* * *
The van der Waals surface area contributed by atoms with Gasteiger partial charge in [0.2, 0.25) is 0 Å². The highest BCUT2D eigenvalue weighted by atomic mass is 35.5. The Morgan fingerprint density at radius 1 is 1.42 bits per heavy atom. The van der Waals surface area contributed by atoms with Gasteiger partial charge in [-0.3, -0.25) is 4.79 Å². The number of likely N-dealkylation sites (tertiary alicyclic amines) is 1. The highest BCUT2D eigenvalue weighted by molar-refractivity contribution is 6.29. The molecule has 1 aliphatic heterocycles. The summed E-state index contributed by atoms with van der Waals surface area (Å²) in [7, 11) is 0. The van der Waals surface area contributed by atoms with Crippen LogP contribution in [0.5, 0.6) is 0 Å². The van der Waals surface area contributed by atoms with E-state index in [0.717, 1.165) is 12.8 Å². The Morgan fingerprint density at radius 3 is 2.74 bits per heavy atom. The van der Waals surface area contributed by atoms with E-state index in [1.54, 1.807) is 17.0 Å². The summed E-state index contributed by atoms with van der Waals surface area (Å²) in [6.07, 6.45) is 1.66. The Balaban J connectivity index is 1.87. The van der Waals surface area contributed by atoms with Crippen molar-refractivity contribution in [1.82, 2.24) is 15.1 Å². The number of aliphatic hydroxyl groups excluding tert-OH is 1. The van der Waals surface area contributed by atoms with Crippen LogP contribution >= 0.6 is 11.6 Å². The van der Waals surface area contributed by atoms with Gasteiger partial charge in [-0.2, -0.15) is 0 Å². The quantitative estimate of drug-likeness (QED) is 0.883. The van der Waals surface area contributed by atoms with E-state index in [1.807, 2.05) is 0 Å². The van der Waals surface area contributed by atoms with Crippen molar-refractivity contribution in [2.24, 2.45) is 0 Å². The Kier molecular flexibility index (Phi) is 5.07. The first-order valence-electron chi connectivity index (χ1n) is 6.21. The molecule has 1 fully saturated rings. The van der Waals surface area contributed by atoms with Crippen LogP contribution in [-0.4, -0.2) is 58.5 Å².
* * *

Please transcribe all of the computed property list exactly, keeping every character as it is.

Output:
The van der Waals surface area contributed by atoms with Gasteiger partial charge in [0.2, 0.25) is 0 Å². The highest BCUT2D eigenvalue weighted by atomic mass is 35.5. The Morgan fingerprint density at radius 1 is 1.42 bits per heavy atom. The van der Waals surface area contributed by atoms with Gasteiger partial charge in [-0.3, -0.25) is 4.79 Å². The number of likely N-dealkylation sites (tertiary alicyclic amines) is 1. The highest BCUT2D eigenvalue weighted by molar-refractivity contribution is 6.29. The molecule has 1 aliphatic heterocycles. The summed E-state index contributed by atoms with van der Waals surface area (Å²) in [7, 11) is 0. The van der Waals surface area contributed by atoms with Crippen LogP contribution in [0.5, 0.6) is 0 Å². The van der Waals surface area contributed by atoms with E-state index in [0.717, 1.165) is 12.8 Å². The Morgan fingerprint density at radius 3 is 2.74 bits per heavy atom. The van der Waals surface area contributed by atoms with E-state index in [1.54, 1.807) is 17.0 Å². The summed E-state index contributed by atoms with van der Waals surface area (Å²) in [6.07, 6.45) is 1.66. The Balaban J connectivity index is 1.87. The van der Waals surface area contributed by atoms with Crippen molar-refractivity contribution in [1.82, 2.24) is 15.1 Å². The number of aliphatic hydroxyl groups excluding tert-OH is 1. The van der Waals surface area contributed by atoms with Crippen LogP contribution >= 0.6 is 11.6 Å². The van der Waals surface area contributed by atoms with Gasteiger partial charge in [-0.2, -0.15) is 0 Å². The quantitative estimate of drug-likeness (QED) is 0.883. The van der Waals surface area contributed by atoms with E-state index in [1.807, 2.05) is 0 Å². The van der Waals surface area contributed by atoms with Crippen molar-refractivity contribution in [2.24, 2.45) is 0 Å². The Kier molecular flexibility index (Phi) is 5.07. The first-order valence-electron chi connectivity index (χ1n) is 6.21. The molecule has 1 fully saturated rings. The van der Waals surface area contributed by atoms with Crippen LogP contribution in [-0.4, -0.2) is 58.5 Å².